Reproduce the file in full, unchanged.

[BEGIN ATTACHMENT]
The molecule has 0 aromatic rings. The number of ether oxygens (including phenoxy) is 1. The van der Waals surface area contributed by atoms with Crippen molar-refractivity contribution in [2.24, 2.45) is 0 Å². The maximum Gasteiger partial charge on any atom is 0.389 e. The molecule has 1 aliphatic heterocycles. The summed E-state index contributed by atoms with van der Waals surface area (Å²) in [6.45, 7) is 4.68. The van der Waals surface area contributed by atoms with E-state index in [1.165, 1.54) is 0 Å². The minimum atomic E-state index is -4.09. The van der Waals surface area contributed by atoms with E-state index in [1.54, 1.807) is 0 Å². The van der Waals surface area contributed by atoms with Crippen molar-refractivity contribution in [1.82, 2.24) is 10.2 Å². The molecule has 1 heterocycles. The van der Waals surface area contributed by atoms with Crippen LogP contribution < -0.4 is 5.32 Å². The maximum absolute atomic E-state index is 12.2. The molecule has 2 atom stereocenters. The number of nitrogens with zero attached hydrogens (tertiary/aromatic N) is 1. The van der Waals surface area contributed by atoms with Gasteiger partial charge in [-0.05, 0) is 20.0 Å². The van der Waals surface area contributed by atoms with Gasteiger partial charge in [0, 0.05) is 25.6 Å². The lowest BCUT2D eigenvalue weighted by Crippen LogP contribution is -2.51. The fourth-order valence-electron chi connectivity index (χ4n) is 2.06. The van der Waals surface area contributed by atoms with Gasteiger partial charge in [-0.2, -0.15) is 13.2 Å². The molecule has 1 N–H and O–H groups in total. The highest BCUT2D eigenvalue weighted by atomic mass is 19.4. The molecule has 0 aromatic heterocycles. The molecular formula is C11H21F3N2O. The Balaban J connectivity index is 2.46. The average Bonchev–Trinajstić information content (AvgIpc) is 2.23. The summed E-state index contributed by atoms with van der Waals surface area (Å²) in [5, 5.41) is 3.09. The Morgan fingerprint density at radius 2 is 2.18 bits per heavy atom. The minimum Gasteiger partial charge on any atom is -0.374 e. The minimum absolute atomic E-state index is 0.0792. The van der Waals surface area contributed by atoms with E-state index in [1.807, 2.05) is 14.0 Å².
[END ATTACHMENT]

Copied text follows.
The molecule has 0 aromatic rings. The number of ether oxygens (including phenoxy) is 1. The van der Waals surface area contributed by atoms with Crippen molar-refractivity contribution in [2.24, 2.45) is 0 Å². The maximum Gasteiger partial charge on any atom is 0.389 e. The molecule has 1 aliphatic heterocycles. The summed E-state index contributed by atoms with van der Waals surface area (Å²) in [6.45, 7) is 4.68. The van der Waals surface area contributed by atoms with E-state index in [1.165, 1.54) is 0 Å². The minimum atomic E-state index is -4.09. The van der Waals surface area contributed by atoms with E-state index in [1.54, 1.807) is 0 Å². The van der Waals surface area contributed by atoms with Crippen molar-refractivity contribution in [1.82, 2.24) is 10.2 Å². The molecule has 1 heterocycles. The van der Waals surface area contributed by atoms with Crippen LogP contribution < -0.4 is 5.32 Å². The maximum absolute atomic E-state index is 12.2. The molecule has 2 atom stereocenters. The number of nitrogens with zero attached hydrogens (tertiary/aromatic N) is 1. The van der Waals surface area contributed by atoms with Gasteiger partial charge in [-0.05, 0) is 20.0 Å². The van der Waals surface area contributed by atoms with Gasteiger partial charge in [0, 0.05) is 25.6 Å². The lowest BCUT2D eigenvalue weighted by Crippen LogP contribution is -2.51. The fourth-order valence-electron chi connectivity index (χ4n) is 2.06. The van der Waals surface area contributed by atoms with Gasteiger partial charge in [-0.2, -0.15) is 13.2 Å². The molecule has 1 N–H and O–H groups in total. The highest BCUT2D eigenvalue weighted by atomic mass is 19.4. The molecule has 0 aromatic heterocycles. The molecular formula is C11H21F3N2O. The Balaban J connectivity index is 2.46. The average Bonchev–Trinajstić information content (AvgIpc) is 2.23. The summed E-state index contributed by atoms with van der Waals surface area (Å²) in [5, 5.41) is 3.09. The Morgan fingerprint density at radius 2 is 2.18 bits per heavy atom. The minimum Gasteiger partial charge on any atom is -0.374 e. The minimum absolute atomic E-state index is 0.0792. The van der Waals surface area contributed by atoms with E-state index in [1.807, 2.05) is 14.0 Å².